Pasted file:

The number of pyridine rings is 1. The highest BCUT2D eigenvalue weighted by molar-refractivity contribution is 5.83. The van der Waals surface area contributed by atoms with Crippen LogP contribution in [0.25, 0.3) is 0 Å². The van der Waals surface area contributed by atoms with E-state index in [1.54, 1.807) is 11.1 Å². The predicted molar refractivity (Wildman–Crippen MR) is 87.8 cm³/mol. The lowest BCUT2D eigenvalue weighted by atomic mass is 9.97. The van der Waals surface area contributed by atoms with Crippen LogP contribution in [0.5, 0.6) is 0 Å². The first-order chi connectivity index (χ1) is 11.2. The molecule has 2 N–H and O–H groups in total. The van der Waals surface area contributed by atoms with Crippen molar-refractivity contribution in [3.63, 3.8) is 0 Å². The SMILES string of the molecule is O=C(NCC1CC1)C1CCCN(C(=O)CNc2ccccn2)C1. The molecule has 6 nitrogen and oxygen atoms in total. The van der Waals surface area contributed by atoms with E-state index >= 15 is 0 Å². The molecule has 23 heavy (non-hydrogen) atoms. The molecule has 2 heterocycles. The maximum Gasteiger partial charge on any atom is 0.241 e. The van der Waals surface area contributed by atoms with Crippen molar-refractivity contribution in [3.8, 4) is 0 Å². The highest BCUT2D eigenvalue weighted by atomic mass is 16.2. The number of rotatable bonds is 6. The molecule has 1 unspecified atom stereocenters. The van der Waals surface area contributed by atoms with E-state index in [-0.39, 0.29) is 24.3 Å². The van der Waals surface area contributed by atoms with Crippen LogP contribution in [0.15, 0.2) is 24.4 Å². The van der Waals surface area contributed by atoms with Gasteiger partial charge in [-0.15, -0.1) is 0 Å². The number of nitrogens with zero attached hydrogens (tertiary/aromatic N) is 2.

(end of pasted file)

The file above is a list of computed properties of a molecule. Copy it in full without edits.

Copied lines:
The number of pyridine rings is 1. The highest BCUT2D eigenvalue weighted by molar-refractivity contribution is 5.83. The van der Waals surface area contributed by atoms with Crippen LogP contribution in [0.25, 0.3) is 0 Å². The van der Waals surface area contributed by atoms with E-state index in [1.54, 1.807) is 11.1 Å². The predicted molar refractivity (Wildman–Crippen MR) is 87.8 cm³/mol. The lowest BCUT2D eigenvalue weighted by atomic mass is 9.97. The van der Waals surface area contributed by atoms with Crippen LogP contribution in [0.5, 0.6) is 0 Å². The first-order chi connectivity index (χ1) is 11.2. The molecule has 2 N–H and O–H groups in total. The van der Waals surface area contributed by atoms with Crippen molar-refractivity contribution in [3.63, 3.8) is 0 Å². The SMILES string of the molecule is O=C(NCC1CC1)C1CCCN(C(=O)CNc2ccccn2)C1. The molecule has 6 nitrogen and oxygen atoms in total. The van der Waals surface area contributed by atoms with E-state index >= 15 is 0 Å². The molecule has 23 heavy (non-hydrogen) atoms. The molecule has 2 heterocycles. The maximum Gasteiger partial charge on any atom is 0.241 e. The van der Waals surface area contributed by atoms with Crippen molar-refractivity contribution in [3.8, 4) is 0 Å². The highest BCUT2D eigenvalue weighted by atomic mass is 16.2. The number of rotatable bonds is 6. The molecule has 1 unspecified atom stereocenters. The van der Waals surface area contributed by atoms with E-state index in [-0.39, 0.29) is 24.3 Å². The van der Waals surface area contributed by atoms with Crippen LogP contribution in [0.15, 0.2) is 24.4 Å². The van der Waals surface area contributed by atoms with Gasteiger partial charge in [-0.15, -0.1) is 0 Å². The number of nitrogens with zero attached hydrogens (tertiary/aromatic N) is 2.